Lawrence Fay – the Bridge Back to Brooklyn

        As you might recall  Lawrence Fay had married Julia Fogarty in October of 1870. He had opened a retail liquor store (a saloon) at 448 Van Brunt, adjacent to the docks on the Erie Basin. However he and Julia set up housekeeping in the neighboring building at 446 Van Brunt.

        In the 1860’s and 1870’s Red Hook was the home of sailors and “working class” laborers. It was also the home of small business men and local politicians. The population was predominately Irish and German, both of whom  had reputations as “drinkers”.  From its inception Red Hook was a port city, which meant that seamen from around the world stopped at its shores and also visited its saloons, eateries and boarding houses. The population of the 12th ward expanded from about 11,107 in 1860 to 18,360  in 1870 – an increase of almost 65%.  In 1860 the Census for Ward 12 indicated only 27 people who gave their occupation as liquor dealers,  however by 1870 124 liquor licences had been granted.  Having a liquor licence appeared to have been a lucrative business venture, and Lawrence Fay was quick to take advantage of that fact.

        Lawrence and Julia’s first child, a boy named William after Lawrence’s father, was born around 1871 but did not survive long. Their second son  John, named after Julia’s father, was born in 1873. A third son, Thomas, was born September 8, 1875. Unfortunately these children were to also fall prey to the unsanitary conditions of Redhook, where sickness and disease was rampant.  Both boys died within a day of each other, on Feb. 12 and 13 of 1877.

       Conditions in Redhook were appalling. These excerpts from an article in the Brooklyn Eagle on May 9, 1885 described what it was like.

       “The Second Sanitary District rivals the first as a breeder and preserver of nuisances… It has the Sixth and Twelfth wards within its limits and among the feathers in its cap are Slab City, Red Hook Point, Smoky Hollow and an Italian quarter. .. Many of the sewerless streets of this district are densely populated. In Hamilton avenue, between Ninth and Court streets, the sewage goes to vaults and cess pools…  In this part the ground is so much lower than the street that it is impossible to properly connect the vaults. Waste water here with all kinds of refuse in it is thrown into the street gutter and empties into the Columbia street basin… Richards street has a defective sewer, and away down on the Point are Wolcott, Elizabeth, Fern, Delevan, Browne and Tremont street, and also part of Conover street, all sadly in need of sewers and pavement.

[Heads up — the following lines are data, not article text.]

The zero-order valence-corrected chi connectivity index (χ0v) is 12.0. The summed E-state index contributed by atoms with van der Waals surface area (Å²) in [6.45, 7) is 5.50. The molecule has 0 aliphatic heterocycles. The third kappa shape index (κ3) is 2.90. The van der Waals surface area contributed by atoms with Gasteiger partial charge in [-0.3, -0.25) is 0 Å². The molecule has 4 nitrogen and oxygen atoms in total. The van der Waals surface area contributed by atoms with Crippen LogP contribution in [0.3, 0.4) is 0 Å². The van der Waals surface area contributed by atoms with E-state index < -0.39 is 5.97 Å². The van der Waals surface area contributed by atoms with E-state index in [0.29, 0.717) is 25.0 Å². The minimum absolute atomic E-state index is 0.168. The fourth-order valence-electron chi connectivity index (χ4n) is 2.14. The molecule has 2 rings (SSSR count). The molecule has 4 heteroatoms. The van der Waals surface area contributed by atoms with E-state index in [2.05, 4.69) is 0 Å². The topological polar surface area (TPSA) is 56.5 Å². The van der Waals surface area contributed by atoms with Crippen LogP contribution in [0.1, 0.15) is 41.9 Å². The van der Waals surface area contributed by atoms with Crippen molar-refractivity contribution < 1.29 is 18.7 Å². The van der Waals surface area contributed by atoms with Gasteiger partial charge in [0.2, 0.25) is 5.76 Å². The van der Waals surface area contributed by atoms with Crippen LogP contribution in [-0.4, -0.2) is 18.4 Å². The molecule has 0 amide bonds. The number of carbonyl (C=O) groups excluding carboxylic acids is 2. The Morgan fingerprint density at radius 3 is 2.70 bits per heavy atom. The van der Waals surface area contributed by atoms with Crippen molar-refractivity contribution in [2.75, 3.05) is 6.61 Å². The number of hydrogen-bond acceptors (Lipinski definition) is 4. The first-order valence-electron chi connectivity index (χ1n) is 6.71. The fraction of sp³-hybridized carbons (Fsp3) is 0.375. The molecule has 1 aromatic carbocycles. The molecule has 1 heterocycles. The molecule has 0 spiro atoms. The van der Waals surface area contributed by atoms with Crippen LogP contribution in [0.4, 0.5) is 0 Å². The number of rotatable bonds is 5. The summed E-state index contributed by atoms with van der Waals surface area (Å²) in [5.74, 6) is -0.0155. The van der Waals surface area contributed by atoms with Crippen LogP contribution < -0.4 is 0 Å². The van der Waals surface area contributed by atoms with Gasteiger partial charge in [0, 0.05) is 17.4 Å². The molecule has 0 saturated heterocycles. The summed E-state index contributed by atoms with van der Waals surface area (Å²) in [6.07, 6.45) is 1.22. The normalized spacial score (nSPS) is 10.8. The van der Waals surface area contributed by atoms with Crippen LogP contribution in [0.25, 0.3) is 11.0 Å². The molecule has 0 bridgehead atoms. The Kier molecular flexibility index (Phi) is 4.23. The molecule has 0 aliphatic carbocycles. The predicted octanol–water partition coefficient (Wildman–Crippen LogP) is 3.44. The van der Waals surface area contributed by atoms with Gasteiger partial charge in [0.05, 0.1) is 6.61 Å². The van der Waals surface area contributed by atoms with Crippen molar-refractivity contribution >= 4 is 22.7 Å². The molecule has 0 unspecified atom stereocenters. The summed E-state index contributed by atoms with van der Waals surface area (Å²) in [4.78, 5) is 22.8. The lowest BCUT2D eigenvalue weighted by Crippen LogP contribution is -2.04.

It is only fair to say that these defects are in a part of the city which was, not long ago, all under water and which, were it not for the streets and breakwater, would be buried out of sight at high tide. The East Basin, the Brooklyn Basin and the Atlantic Basin with their piers and breakwaters, first bid defiance to the flood. Behind these entrenchments the city advanced lines of streets parallel with narrow Red Hook, and raised thirty feet above the level of the marsh. As the streets advanced the dumps followed and in the wake of the dumps came the shanty dwellers who have now – in the square mile of territory between Hamilton avenue on the east and the East River channel and Gowanus Bay on the north, west and south – over 350 shanties, with upward of 2,000 inhabitants, exclusive of fully 1,000 goats and great herds of pigs, flocks of geese and ducks. The filth of this part of the city is indescribable…

       The dwellers in “Slab City” – as this shanty town is called, possess superior natural advantages for being dirty. For instance, all dry spots here are raised heaps of ashes and refuse. With their dwellings built up by refuse heaps and the aforesaid immense pig wallows at their backs, and another big pig wallow across the street from them, the “Slab City” people can get along very nicely and never find it necessary to go to Saratoga or the South or the mountain regions to restore their health.

       A sunken lot, in which the contractor’s carts are dumping ashes and the mixed refuse which people put in with them, presents a very busy scene. Goats, old women and little boys and girls mingle with the men and horses engaged in many strange occupations. Here, for instance, is one engaged in collecting cinders and coal either for her own home or for sale to her neighbors, for “Slab City” people have sworn not only not to pay rent, but also not to patronize the coalmen. Here is a group of little girls piling up fruit cans. When their fathers come home from driving teams or working along shore or doing something similar they will well a little space of ground in and put a wire netting over it and start a fire under the netting, and when they have got a very good fire they will pike the fruit and tomato cans upon the netting and then solder from them will all drip through while the tin will remain above and the cinders will float on top of the solder and they will skim the cinders off and let the solder cook, and when this is done they have a big slab of solder to sell and the cost of it will fill many a “growler”. Rag and bone picking are carried on to a great extent by some of these shanty people and they have other strange trades too numerous to mention, by which the dumps help them to a livelihood if not competency…

            Two pork factories were inspected in this district, BAXTER’s in Degraw street, near Van Brunt, and GORMAN’s, Nos. 150 to 156 Columbia street. In GORMAN’s, which is much the larger establishment and which some times packs fifteen hundred hogs a day, the floors are wooden. The rendering  room had a smell that seemed to be worse than anything the writer had experienced in the way of bad odors. The disposition made of waste matter is not good. A man was observed throwing something out of the second story gangway door, for instance, as the writer and his companion approached. The matter was examined and found to be “scrap” — not a peculiarly nice article to throw upon the public street…”